I also wouldn't mind something a bit more experimental, a series of hillclimbs with mass start in the northeast. Maybe Mount Washington, Mt. Equinox and Whiteface mountain, just to name a few of the bigger names. It wouldn't be super expensive to organize and to close the roads and a few big cycling related companies that are based in the US should have an interest in having a race there.

I think overall the lack of an American top rider is what is hurting American cycling today, but a smaller race like the Tour of Utah seems to have found it's place on the calender and gets nothing but love form the hardcore fans.
Perhaps US-cycling needs more smaller races like Utah instead of really big and ambitious projects at this time.
 
It seems to me there are 2 separate issues here that should be considered:

1). Females encroaching on and in and using male sports activities to augment their bit of money and glory;

2). The relatively untalked about issue of males, or physically similar, encroaching on and in and using female sports activities to augment their bit of money and glory.

The issue of males encroaching on female sports may not be a problem much in Europe, but it is getting big in the USA. From high school on into professional sports, it is becoming quite an issue, and is becoming more vocal. And the professional part issue is mostly apparent in bicycling. Now this is not a stated issue with the ToC cancellation announcement, but with the "woke" Californians and all, it won't stay behinds the scene for very long -- it will probably surface as a big issue before the ToC resumes.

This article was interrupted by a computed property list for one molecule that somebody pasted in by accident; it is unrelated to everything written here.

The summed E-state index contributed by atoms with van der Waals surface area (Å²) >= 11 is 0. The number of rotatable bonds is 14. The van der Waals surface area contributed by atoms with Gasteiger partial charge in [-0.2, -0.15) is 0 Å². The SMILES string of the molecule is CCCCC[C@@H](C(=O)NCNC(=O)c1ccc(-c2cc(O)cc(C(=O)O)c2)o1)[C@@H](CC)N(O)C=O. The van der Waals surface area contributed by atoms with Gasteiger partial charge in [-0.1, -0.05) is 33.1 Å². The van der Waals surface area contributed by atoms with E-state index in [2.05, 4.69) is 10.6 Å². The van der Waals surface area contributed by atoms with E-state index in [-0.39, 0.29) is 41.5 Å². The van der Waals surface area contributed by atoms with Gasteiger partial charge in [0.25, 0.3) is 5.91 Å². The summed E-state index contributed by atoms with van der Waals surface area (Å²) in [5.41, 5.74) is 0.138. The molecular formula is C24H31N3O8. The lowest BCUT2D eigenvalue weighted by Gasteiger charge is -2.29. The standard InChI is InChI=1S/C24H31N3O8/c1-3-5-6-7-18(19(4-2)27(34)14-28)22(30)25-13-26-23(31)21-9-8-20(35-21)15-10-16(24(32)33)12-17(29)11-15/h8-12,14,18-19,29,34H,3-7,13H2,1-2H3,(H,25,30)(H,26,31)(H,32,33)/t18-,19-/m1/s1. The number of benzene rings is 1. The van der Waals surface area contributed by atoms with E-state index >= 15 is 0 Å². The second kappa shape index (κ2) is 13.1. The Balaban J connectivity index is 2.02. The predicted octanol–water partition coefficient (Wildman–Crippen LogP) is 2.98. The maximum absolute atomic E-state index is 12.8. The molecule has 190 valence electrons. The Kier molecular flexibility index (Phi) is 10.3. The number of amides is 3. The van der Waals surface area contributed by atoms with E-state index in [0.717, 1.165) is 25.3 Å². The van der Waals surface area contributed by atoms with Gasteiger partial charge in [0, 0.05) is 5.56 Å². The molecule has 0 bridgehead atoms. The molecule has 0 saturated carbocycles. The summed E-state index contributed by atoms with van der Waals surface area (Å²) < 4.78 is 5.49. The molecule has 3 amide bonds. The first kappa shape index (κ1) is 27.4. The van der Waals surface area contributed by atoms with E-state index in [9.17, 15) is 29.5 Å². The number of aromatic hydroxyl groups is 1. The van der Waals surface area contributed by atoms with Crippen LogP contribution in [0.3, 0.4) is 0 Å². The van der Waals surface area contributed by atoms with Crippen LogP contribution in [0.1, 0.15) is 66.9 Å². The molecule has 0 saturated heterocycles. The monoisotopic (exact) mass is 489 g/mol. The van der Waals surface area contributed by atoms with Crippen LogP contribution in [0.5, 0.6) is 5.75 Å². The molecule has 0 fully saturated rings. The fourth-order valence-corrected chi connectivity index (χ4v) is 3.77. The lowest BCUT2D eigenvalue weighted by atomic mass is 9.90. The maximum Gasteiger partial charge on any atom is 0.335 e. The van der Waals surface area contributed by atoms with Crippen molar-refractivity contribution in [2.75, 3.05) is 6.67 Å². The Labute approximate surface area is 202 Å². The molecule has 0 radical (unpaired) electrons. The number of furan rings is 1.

So, I say get it all out in the open. If the gender issue is not a big issue and all participants should be considered the same, then let all males and females and other gender composites compete together in the same race. No need to put on 2 separate races, and have two separate prize schedules to fund. Do it all as one. Take the issues out -- of the females that think they are equal and should be paid equal to males, and the males that think they should be allowed to compete as females.

Though, I'm hoping to get these issues resolved, with some separation between males and females, and letting the market dictate the glory and prize schedules.
Just what the thread needed, some crank talking about his bigoted hobby horses.
 
Uhm… I don't know how to break this to you, but there is no male sport or female sport.
Well, there are still some archaic divides though where sports are competed for by men only or by women only, and true mixed gender games like Korfball are few in number and small in audience. I think one of the last such divides was crossed recently when the previously men-only Nordic Combined opened up to women, though most of its competitors are teenagers at this stage as women's ski jumping is still in its infancy at the pro level. Tara Geraghty-Moats basically annihilates everybody at the moment, since she started out as a biathlete so has plenty of cross-country skills, then became a ski jumper.
 
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Well, there are still some archaic divides though where sports are competed for by men only or by women only, and true mixed gender games like Korfball are few in number and small in audience. I think one of the last such divides was crossed recently when the previously men-only Nordic Combined opened up to women, though most of its competitors are teenagers at this stage as women's ski jumping is still in its infancy at the pro level. Tara Geraghty-Moats basically annihilates everybody at the moment, since she started out as a biathlete so has plenty of cross-country skills, then became a ski jumper.
Thanks for taking this seriously.

Are they raced together, in the same race with the same expectations?